I attended Salesforce's Analyst Event in San Francisco last week and beyond learning about their various cloud strategies, I had some takeaways on the broader theme of corporate culture in branding. Salesforce as a company has been known as much for their culture and philanthropic initiatives as their business success. I recently saw this quote from Salesforce CEO Marc Benioff, “The business of business is improving the state of the world.” That’s a bold statement, yet the company has successfully woven the culture of giving back into the fabric of the company beginning over a decade ago with their 1-1-1 model, which is 1% of equity, time, and product donated to charitable causes. The 1-1-1 model has been emulated by over 1,300 other companies. At the analyst event, culture took center stage with the second presentation by Salesforce’s new Chief Equality Officer Tony Prophet. A comment by Prophet that resonated with me was his explanation of the word equality versus diversity in his title and that diversity does not equate to equality (couldn’t agree more). The session with Prophet led me to think about Colin Powell's email hack last year and the subsequent leak of Salesforce's acquisition strategy deck. It provided a glimpse into the highly acquisitive company’s ($4.5b in 2016) merger & acquisition due-diligence process. Besides all the juicy tidbits on the companies listed and code names assigned, there were some great learnings for other C-Suites. Specifically, my takeaway was the prominence Salesforce placed on the target company’s Glassdoor CEO approval rating and whether employees would recommend the company to others. Companies like Salesforce stress the importance of employer brand and understand that employee satisfaction and CEO approval are indicators of a company's culture and values. It leads to the ability to attract and retain talent as well as help predict synergies during the integration process. 
Beyond M&A evaluations, employee reviews are increasingly used as an evaluation criterion for supplier stability by procurement and Wall Street looks at it as part of a company’s stock analysis. CEOs need to pay close attention to these reviews and not see it as only an HR or marketing metric. Employees represent the company and can be the best brand advocates, which leads me to my point that Marketing is not only an external initiative but an internal one as well. Companies with a mission, vision, and value statements are ubiquitous. Where the disconnect happens is when values are set at the top, but not communicated effectively to the rest of the company or externally. The importance placed on culture and the effective “marketing” of philanthropy and business is where Salesforce excels.
So how can other C-Suites learn from Salesforce’s example? From the marketing perspective, I suggest that Chief Marketing Officers (CMO) partner with the Chief Human Resources Officer (CHRO) to market “culture” and to build and promote employee engagement campaigns. A few ideas for CMOs and CHROs to partner on include:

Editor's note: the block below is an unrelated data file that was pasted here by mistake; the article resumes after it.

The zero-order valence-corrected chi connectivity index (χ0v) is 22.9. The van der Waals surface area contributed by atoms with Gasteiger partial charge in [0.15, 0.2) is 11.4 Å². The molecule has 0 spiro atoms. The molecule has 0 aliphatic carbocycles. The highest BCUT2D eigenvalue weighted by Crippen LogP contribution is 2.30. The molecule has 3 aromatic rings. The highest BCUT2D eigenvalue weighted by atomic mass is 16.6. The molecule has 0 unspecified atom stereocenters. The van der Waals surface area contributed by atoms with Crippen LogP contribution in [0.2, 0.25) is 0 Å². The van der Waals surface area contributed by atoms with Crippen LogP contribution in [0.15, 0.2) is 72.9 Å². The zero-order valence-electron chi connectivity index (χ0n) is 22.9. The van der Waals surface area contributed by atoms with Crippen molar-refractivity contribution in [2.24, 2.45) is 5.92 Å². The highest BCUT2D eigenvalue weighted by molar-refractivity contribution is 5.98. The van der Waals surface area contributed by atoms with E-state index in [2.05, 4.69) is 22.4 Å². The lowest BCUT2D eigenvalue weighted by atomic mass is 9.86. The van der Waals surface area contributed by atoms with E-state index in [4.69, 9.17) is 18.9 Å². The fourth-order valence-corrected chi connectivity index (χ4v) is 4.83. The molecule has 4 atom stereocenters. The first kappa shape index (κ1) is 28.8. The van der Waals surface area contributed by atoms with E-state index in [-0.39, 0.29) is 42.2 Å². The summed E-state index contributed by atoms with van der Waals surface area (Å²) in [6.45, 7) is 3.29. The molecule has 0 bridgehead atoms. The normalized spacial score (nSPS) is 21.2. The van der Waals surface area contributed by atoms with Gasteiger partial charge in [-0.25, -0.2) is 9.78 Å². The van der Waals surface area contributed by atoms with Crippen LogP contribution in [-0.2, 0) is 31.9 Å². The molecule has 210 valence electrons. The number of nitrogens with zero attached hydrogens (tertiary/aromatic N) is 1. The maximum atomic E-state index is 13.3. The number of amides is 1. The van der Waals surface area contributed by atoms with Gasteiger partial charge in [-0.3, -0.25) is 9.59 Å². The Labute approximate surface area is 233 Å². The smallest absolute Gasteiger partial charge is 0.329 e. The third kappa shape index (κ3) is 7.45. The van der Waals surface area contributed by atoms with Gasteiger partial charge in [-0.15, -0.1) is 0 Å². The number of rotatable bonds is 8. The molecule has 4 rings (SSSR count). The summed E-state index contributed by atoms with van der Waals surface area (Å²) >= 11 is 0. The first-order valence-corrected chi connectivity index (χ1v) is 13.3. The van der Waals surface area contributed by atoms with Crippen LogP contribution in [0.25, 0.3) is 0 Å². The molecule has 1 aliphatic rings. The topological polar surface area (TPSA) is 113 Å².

• Start with a great onboarding experience - Create a welcome video or provide a live session focused on corporate values to start the process. Provide a kit with branded gifts as a welcome to new employees and offer a session on the use of social media to improve their personal social presence and brand advocacy.
  • Create Employee Journeys - Flip the concept of marketing journeys inward and place new hires and other employees through an employee “journey”. Companies such as Qstream and Worktap can provide branded portals and/or employee onboarding programs complete with gamification to keep them engaged.
  • Celebrate Employee Successes - Create an internal communications newsletter or on the company intranet, celebrate and market employee milestones and successes.
  • Place Equal Importance on Employee NPS   - NPS (Net Promoter Score) isn’t just for customers anymore. Create an NPS survey for employees on whether they would recommend the company to a friend. This is the same as the recommend score on Glassdoor. HR can work the nuances of the survey and Marketing can assist with promoting the survey through the internal communications process.
Although this blog focused on the partnership between Marketing and HR, corporate culture has to start at the very top with the CEO. The reason the 1-1-1 movement continues to grow and that Salesforce has a Chief Equality Officer is because Marc Benioff makes culture a priority. At the time of this blog, Marc Benioff has a 97% CEO approval rating on Glassdoor and 85% of employees would recommend the company to a friend. 
Back at the Analyst Event, Salesforce included a volunteer activity for the charity, Family Giving Tree, to assemble backpacks for K-12 underprivileged children in the San Francisco area. While assembling the backpack I couldn’t help but think about the child about to receive the pack I helped put together. Getting a deeper dive on Salesforce’s go-to-market plans and making a small difference? Time well spent for the first week of 2017.
For more, click here to view a Storify collection of my tweets from the #SalesforceAR event.